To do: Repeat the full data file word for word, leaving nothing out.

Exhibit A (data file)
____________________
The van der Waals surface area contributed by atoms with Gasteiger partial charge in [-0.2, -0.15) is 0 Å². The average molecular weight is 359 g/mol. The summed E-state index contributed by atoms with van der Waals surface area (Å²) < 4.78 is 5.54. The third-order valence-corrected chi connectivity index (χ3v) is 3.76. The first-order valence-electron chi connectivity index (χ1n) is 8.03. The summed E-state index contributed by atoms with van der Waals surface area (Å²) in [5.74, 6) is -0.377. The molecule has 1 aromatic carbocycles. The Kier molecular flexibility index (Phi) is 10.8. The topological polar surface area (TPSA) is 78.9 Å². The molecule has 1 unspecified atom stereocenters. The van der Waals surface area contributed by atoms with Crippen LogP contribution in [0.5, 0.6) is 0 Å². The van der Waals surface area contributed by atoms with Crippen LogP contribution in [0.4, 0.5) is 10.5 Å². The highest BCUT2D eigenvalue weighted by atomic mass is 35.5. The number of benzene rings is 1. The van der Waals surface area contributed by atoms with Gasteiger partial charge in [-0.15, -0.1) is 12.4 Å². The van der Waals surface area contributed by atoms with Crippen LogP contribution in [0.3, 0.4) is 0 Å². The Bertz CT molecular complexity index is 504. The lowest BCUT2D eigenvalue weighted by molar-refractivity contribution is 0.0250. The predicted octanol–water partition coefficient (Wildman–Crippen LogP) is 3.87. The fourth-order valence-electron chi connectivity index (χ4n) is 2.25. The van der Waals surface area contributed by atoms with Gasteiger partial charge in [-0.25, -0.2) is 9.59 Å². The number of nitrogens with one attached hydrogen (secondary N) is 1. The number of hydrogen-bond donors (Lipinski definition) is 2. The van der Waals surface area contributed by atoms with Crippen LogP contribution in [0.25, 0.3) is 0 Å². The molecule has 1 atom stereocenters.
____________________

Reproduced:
The van der Waals surface area contributed by atoms with Gasteiger partial charge in [-0.2, -0.15) is 0 Å². The average molecular weight is 359 g/mol. The summed E-state index contributed by atoms with van der Waals surface area (Å²) < 4.78 is 5.54. The third-order valence-corrected chi connectivity index (χ3v) is 3.76. The first-order valence-electron chi connectivity index (χ1n) is 8.03. The summed E-state index contributed by atoms with van der Waals surface area (Å²) in [5.74, 6) is -0.377. The molecule has 1 aromatic carbocycles. The Kier molecular flexibility index (Phi) is 10.8. The topological polar surface area (TPSA) is 78.9 Å². The molecule has 1 unspecified atom stereocenters. The van der Waals surface area contributed by atoms with Crippen LogP contribution in [0.5, 0.6) is 0 Å². The van der Waals surface area contributed by atoms with Crippen LogP contribution in [0.4, 0.5) is 10.5 Å². The highest BCUT2D eigenvalue weighted by atomic mass is 35.5. The number of benzene rings is 1. The van der Waals surface area contributed by atoms with Gasteiger partial charge in [-0.15, -0.1) is 12.4 Å². The van der Waals surface area contributed by atoms with Crippen LogP contribution in [0.3, 0.4) is 0 Å². The Bertz CT molecular complexity index is 504. The lowest BCUT2D eigenvalue weighted by molar-refractivity contribution is 0.0250. The predicted octanol–water partition coefficient (Wildman–Crippen LogP) is 3.87. The fourth-order valence-electron chi connectivity index (χ4n) is 2.25. The van der Waals surface area contributed by atoms with Gasteiger partial charge in [-0.25, -0.2) is 9.59 Å². The number of nitrogens with one attached hydrogen (secondary N) is 1. The number of hydrogen-bond donors (Lipinski definition) is 2. The van der Waals surface area contributed by atoms with Crippen LogP contribution in [0.25, 0.3) is 0 Å². The molecule has 1 atom stereocenters.